SUPERHEROES don’t all wear capes. Some like Christine (Deen) Fenton from Mayfield dye their hair blue and red to make sure their children have happy memories of the time their mum lost her hair due to chemotherapy.
Diagnosed with a rare form of breast cancer in 2018, Deen, who turned 40 last year, was determined to be honest and upbeat with her twin boys, Connor and Cillian, who were aged eight at the time.
“When I knew I would be losing my hair I wanted to make it a happy occasion rather than a sad one. Cillian follows Chelsea and Connor supports Liverpool so I dyed my hair blue and red and the two boys dyed theirs too. We had great fun”, says Deen.
But the fun didn’t end there.
Unbeknown to Deen, many of the local children love the DC Superhero Girls TV cartoon series. One of the characters is the mischievous Harley Quinn, who has a blue stripe in one of her pigtails and a red stripe in the other.
“When I came home after one of my treatments, I was out the front garden with my blue and red hair. All the young kids thought it was hysterical. They thought I was like Harley Quinn,” Deen tells me.
“Within 15 minutes, every child appeared in my garden dressed as Harley Quinn or some other superhero character. There was a big party, all the kids thought I was cool and my boys loved it,” laughs Deen.
Connor and Cillian shaved their mum’s head when her hair started to fall out.
“I wore my baldness like a badge of honour. I loved it”, says Deen.
“I was very fortunate that my cancer was caught in time and I never got very sick when I was going through my chemotherapy”, Deen acknowledges.
It was only when the cancer treatment was over that she started to flounder.
“People think you should be grand because you’re finished your treatment, but that’s when everything sort of went downhill.
Your support network is gone and you’re left to your own devices”, Deen points out.
Her husband, Ian, was very encouraging but he was out at work all day.
Family and friends did their utmost to help, but they were always afraid of saying the wrong thing.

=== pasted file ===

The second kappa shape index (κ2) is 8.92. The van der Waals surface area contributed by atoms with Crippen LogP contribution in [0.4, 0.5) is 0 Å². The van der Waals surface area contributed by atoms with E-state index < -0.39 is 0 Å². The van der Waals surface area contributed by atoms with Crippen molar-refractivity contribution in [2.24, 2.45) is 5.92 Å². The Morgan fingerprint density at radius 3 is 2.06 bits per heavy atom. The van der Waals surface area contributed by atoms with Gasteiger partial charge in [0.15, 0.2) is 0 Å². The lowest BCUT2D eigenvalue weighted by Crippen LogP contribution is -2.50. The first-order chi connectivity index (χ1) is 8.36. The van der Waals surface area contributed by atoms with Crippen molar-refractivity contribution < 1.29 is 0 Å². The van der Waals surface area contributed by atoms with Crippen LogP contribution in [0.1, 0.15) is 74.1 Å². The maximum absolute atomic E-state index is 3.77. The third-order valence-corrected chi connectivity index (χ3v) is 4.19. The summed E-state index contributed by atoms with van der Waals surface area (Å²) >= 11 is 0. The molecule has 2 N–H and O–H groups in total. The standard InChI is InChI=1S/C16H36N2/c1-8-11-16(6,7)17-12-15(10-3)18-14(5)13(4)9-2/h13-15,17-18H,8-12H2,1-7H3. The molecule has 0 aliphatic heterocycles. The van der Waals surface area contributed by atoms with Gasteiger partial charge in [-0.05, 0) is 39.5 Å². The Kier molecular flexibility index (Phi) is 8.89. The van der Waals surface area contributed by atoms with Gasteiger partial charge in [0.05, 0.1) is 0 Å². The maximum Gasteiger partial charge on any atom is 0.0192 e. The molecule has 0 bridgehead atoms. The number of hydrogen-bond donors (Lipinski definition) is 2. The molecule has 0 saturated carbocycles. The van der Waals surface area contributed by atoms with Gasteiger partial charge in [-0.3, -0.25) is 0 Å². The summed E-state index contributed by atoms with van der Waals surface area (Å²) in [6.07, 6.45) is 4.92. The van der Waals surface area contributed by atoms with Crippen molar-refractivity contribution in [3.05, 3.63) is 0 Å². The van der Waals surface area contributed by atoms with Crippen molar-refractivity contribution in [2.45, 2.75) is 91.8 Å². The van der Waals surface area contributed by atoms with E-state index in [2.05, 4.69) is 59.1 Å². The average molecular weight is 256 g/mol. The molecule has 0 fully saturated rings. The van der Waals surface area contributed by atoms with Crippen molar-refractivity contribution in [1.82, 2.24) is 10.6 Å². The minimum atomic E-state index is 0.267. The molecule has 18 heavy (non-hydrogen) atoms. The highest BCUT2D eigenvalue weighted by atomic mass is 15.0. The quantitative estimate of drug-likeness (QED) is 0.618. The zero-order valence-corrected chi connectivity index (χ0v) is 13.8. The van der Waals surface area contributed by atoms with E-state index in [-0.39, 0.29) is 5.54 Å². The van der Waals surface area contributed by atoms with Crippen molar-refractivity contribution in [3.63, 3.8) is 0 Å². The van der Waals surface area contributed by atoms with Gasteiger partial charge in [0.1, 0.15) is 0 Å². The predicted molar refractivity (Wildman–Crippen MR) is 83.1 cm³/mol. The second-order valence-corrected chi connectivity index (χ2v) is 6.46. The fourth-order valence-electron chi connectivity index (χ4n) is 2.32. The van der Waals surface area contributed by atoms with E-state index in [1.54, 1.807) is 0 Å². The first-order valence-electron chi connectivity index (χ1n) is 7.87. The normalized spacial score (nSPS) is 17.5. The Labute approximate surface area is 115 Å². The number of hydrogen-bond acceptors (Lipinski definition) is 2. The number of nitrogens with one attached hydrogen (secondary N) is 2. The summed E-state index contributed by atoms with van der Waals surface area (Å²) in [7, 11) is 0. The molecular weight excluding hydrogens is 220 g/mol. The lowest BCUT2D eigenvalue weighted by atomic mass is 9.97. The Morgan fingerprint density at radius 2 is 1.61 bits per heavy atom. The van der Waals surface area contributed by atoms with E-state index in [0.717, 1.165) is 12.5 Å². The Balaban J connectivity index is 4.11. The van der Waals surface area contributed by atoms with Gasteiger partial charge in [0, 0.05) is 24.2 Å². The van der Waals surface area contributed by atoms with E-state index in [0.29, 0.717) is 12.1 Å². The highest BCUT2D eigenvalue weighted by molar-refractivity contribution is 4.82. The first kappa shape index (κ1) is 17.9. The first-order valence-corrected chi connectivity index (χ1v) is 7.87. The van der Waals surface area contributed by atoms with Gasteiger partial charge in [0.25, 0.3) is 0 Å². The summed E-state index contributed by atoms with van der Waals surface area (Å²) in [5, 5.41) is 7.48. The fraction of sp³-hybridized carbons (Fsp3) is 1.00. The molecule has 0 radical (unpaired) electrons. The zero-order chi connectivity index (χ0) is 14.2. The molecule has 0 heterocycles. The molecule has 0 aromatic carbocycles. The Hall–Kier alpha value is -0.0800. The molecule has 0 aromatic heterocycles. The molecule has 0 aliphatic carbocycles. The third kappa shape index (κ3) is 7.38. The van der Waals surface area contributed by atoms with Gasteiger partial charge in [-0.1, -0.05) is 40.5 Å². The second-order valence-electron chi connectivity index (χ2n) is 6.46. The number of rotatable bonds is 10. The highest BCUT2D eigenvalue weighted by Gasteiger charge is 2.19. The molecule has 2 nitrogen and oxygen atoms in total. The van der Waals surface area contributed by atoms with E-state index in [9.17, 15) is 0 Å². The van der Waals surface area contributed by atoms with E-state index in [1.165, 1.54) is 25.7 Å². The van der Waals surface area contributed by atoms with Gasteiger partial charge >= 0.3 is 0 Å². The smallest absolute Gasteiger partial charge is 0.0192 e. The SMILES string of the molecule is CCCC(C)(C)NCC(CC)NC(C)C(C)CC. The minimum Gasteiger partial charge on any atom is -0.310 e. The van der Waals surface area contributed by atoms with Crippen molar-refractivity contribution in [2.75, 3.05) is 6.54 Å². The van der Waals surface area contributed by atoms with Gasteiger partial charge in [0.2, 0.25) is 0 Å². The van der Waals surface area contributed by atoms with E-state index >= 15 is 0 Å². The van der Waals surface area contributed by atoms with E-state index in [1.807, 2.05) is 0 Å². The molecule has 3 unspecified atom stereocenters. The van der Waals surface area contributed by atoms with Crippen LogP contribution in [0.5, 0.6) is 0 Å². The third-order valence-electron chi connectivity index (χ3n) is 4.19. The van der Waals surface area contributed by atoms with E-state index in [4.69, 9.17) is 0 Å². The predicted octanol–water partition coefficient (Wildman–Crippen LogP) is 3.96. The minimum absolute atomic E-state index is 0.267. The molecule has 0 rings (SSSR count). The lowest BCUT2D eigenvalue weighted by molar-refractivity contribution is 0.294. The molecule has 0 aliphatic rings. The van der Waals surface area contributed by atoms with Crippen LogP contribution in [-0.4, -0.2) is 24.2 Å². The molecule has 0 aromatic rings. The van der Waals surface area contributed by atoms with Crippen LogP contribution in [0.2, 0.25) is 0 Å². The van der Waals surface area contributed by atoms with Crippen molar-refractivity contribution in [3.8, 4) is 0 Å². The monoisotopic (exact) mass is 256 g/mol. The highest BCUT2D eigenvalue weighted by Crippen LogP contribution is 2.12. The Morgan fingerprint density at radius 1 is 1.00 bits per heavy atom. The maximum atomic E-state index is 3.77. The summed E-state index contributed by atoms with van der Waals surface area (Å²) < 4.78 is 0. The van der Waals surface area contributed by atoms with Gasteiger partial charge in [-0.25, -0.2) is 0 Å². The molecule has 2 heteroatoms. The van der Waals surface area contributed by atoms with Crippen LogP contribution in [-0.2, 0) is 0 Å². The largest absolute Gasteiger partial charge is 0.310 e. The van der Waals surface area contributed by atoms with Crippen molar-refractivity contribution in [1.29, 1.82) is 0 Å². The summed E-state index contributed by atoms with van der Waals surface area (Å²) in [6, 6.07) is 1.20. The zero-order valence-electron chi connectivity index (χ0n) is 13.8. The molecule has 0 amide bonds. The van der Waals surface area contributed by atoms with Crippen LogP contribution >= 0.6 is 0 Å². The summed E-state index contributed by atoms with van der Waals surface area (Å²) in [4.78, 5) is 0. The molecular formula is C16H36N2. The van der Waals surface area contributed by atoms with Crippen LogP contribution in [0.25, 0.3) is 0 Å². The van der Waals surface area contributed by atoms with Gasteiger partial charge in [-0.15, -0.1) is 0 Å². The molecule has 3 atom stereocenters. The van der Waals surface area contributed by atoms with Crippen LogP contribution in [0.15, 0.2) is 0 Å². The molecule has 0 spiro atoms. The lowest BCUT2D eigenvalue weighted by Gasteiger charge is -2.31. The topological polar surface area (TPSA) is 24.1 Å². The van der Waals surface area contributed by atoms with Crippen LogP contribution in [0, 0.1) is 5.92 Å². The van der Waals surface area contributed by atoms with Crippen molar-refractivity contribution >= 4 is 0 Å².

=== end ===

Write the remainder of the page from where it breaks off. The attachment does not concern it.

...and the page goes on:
“People were terrified about saying that they were getting their hair done because I had no hair, but that didn’t bother me. People got very odd with me because I joked that the only weight I lost during the cancer treatment was when the boob went,” says Deen.
A nurse from the South Infirmary Hospital had encouraged her to go along to the Cork Cancer Care Centre, as indeed had her own mum.
“It was like finding the key to a locked door. I could be myself there. They got it that I could joke about the cancer but I could also have a good cry there. Linda Goggin James, General Manager of the Centre, always knew what I needed.
“Going to the Cork Cancer Care Centre is like getting a hug from your grandmother or mum when you cut your knee as a child” says Deen.
The Centre provides all those touched by cancer and their families with a whole range of free services including counselling and holistic therapies, all wrapped in a blanket of friendship, good humour and love.
Thankfully that comfort blanket is still available for Deen and all the other cancer warriors, even though the Centre is temporarily closed due to the Covid-19 pandemic.
“Our unbelievably supportive Cancer Warrior group can’t meet up at present but our Whatsapp group is on the go every hour,” says Deen.
This online contact with her fellow cancer warriors helps keep Deen’s fear of contracting the virus at bay, as well as her worries about the Centre’s future.
“ I would be traumatised if the Centre went kaput due to the Covid-19 pandemic. I wouldn’t know what to do”, Deen admits.
Linda Goggin James is continuing to work behind closed doors at the Centre together with part-time staff, Mary Nott and Clare Murray.